Old printers, computers, a camcorder, and other discarded electronic equipment are piled onto palettes sitting outside on the University of Montana campus near the Clark Fork River.
The jumble of office appliances are the university's electronic waste, and the campus sends out an estimated 30,000 to 40,000 pounds of it annually for recycling, according to a UM official.
But the outdoor storage site has one UM professor concerned about poisons.
"What are you going to do in the future to protect the soil and the river from toxins leaching out of the e-waste?" said Vicki Watson, professor of environmental studies, a question for Facilities Services.
The pile of waste is also the impetus for Shelly Mitchell, a former student employee at the UM recycling center, to start a business, Oreo's Refining.
Mitchell, who received a recycling technologies certificate from Missoula College, hopes to contract with UM to handle the e-waste so it doesn't have to be stored outside (see related story). She doesn't have a site yet, but she's looking for property in Missoula County where she can start a small operation.
"I want to be part of a college that is working towards sustainability, saving our planet so we have clean water, clean air," said Mitchell, who is taking a yoga class at UM.
At the same time, she plans to launch whether she gets to contract with UM or not.
Watson serves on UM's recycling committee. Mitchell sat on the same board, and just last month, the two conducted a small research project to see if metals would leach out of a cell phone.
"We didn't have any funds to do any sort of big study, so we just soaked some of the circuit boards in de-ionized water, sort of like distilled water," Watson said. "It was our attempt to simulate rainwater."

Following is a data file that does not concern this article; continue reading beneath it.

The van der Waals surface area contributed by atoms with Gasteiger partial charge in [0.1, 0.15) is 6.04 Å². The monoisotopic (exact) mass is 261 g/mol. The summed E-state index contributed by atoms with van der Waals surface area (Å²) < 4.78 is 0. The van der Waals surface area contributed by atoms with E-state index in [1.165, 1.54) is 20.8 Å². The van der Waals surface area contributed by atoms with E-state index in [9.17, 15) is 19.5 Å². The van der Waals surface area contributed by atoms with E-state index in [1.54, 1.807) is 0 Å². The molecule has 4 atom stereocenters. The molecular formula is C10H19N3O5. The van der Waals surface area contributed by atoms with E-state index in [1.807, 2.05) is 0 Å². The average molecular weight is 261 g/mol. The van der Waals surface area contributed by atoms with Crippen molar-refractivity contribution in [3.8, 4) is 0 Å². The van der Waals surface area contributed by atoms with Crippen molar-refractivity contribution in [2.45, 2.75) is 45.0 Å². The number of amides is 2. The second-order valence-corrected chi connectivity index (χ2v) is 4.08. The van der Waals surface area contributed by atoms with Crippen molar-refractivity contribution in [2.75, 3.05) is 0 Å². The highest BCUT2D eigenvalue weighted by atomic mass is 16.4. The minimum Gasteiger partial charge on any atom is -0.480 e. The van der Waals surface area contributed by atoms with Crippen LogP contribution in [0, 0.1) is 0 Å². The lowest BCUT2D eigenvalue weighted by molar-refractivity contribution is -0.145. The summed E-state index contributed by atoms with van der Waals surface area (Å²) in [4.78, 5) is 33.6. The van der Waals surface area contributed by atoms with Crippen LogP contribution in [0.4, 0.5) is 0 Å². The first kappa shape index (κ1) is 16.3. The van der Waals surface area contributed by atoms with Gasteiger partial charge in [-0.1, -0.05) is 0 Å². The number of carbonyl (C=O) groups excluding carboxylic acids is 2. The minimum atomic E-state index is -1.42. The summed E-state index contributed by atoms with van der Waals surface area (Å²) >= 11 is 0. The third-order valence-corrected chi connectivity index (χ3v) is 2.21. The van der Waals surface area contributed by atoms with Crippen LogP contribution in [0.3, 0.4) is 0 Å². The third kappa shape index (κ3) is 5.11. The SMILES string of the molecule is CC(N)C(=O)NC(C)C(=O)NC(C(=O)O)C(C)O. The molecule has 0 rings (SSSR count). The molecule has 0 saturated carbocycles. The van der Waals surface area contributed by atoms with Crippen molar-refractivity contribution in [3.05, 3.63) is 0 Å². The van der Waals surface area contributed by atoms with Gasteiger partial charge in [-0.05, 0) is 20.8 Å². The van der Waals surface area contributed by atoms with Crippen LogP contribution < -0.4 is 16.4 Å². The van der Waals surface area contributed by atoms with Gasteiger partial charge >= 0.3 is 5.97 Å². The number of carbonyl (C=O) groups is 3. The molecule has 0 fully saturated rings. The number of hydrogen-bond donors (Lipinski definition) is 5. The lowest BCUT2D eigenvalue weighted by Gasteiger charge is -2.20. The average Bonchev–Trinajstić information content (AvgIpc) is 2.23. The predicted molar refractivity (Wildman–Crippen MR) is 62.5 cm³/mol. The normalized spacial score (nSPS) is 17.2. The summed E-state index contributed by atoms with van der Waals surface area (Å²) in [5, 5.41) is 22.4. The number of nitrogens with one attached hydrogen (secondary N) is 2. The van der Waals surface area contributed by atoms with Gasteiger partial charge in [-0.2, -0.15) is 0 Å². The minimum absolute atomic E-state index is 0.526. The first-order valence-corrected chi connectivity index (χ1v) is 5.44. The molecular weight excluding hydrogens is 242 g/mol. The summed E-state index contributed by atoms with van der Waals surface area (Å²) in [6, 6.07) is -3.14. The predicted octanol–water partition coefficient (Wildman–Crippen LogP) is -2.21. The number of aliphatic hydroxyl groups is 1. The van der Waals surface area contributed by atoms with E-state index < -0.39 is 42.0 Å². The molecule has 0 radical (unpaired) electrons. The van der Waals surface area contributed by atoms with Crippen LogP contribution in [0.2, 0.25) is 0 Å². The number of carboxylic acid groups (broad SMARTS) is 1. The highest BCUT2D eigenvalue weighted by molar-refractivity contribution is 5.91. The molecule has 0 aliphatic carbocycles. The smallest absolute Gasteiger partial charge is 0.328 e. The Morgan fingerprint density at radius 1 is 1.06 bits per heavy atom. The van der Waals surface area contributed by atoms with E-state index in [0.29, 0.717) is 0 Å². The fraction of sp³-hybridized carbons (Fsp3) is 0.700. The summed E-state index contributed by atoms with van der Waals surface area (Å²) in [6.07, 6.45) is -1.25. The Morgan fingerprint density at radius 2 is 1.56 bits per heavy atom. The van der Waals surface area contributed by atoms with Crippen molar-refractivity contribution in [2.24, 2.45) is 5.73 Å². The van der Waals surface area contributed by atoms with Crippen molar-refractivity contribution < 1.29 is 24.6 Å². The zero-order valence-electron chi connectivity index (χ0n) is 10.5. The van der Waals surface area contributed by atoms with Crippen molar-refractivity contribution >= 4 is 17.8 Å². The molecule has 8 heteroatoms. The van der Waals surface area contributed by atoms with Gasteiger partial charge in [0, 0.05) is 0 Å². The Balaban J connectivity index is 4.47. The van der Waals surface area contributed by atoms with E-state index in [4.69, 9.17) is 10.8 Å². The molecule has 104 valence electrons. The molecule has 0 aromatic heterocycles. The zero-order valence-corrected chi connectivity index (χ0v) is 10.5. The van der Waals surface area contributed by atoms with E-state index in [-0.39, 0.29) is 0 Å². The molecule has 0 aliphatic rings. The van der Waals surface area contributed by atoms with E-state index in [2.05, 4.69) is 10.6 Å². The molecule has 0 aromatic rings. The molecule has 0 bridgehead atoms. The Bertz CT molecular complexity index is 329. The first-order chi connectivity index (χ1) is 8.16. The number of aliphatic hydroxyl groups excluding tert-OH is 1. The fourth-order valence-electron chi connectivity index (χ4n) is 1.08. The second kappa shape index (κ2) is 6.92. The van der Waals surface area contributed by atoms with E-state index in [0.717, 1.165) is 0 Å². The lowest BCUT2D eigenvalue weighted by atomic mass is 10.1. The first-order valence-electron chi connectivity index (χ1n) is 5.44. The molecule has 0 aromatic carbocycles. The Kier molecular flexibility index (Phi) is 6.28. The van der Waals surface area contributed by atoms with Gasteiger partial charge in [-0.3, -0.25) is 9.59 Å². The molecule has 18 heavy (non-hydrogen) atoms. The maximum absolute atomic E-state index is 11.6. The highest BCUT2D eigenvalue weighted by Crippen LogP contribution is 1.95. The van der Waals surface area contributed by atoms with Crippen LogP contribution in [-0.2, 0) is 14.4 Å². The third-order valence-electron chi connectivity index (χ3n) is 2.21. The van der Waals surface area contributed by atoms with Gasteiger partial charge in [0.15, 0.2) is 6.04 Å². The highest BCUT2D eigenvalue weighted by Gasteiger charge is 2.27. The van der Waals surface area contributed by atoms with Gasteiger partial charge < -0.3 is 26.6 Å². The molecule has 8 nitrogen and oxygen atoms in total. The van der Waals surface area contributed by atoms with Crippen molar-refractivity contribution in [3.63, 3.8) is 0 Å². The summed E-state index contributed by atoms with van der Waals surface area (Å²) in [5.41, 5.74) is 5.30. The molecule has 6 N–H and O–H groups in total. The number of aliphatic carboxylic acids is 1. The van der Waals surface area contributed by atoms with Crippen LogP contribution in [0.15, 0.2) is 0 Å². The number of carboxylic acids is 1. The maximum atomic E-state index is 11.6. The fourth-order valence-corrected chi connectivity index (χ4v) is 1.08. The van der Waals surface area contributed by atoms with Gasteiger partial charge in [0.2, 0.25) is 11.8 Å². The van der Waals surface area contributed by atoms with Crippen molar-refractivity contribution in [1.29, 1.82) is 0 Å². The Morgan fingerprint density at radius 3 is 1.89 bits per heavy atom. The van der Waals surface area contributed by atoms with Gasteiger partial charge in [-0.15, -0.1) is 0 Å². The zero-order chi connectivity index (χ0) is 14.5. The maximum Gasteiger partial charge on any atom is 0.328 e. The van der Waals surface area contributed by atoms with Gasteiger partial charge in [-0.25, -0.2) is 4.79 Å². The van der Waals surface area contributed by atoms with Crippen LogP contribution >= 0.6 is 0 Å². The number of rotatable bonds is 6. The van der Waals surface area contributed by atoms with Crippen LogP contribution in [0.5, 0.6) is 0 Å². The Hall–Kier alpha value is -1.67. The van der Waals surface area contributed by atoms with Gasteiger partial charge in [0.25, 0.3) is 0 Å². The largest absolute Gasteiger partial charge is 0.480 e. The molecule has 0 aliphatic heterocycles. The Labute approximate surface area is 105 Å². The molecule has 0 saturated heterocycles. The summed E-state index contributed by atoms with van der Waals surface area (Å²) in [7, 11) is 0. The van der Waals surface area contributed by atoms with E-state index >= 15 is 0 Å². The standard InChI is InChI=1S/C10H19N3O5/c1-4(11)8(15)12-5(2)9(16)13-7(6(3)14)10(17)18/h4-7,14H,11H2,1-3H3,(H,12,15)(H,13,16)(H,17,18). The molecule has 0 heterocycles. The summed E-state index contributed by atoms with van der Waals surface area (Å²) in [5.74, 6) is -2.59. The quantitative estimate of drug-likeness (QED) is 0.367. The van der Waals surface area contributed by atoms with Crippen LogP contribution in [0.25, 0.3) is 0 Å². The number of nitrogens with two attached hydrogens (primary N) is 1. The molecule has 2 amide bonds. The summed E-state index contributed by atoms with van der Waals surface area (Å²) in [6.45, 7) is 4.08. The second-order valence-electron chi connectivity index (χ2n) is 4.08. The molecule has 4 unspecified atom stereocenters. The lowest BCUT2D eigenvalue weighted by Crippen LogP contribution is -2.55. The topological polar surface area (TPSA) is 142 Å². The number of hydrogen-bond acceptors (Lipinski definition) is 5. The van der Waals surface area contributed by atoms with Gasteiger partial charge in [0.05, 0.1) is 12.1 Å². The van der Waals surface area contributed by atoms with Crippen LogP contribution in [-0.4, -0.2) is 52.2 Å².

Data showed levels of nickel "way above" U.S. Environmental Protection Agency standards, boron and zinc levels over the guidelines, and antimony right on the limit, Mitchell said.
Watson said she believes the findings call for further investigation.
"There are a few things in there that look pretty high, enough to make me think it would be good to do a pretty thorough ... soil collection from where the e-waste was sitting," Watson said.
Beyond the Facilities Services building at the palettes, department director Kevin Krebsbach and Eva Rocke of the Office of Sustainability said they don't know of any requirements for storing or testing the e-waste.
However, they noted they could add more wrapping to the material to better protect it from the rain and snow.
"We're actually not trying to be negligent in terms of our disposal of e-waste," Rocke said.
At the same time, she said that any company doing refining locally must meet standards from the Montana Department of Environmental Quality.
"You also need facilities that are meant for that purpose," she said.
In a telephone conversation, UM recycling coordinator Edi Stan said the university hasn't tested the site for toxins, and while he isn't opposed to it, it isn't in the budget.
"If somebody would provide the money, I would gladly do it," Stan said. "If somebody comes up with a donation for environmental testing, I would accept it."
Watson said UM used to store the electronic waste inside a building, and the outdoor storage concerns her.
She's a member of the Sustainable Business Council in Missoula, which advocates for local businesses.
This year, two local outfits want to take the e-waste at UM. Watson isn't as familiar with the services provided by Opportunity Resources, one company interested in the materials, but she supports UM spending money on local vendors in general.
She would like the university to seriously consider Mitchell's proposal as well as some of the issues that brought about her business idea — data security of electronic equipment left in campus hallways as well as outdoor storage.
And the professor believes the latter requires a deeper look.
"If it's just going to continue to be stored outside like that, then yes, I'm going to say I think you should do a study of the materials that are leaching out of the e-waste into the soil near the river," Watson said.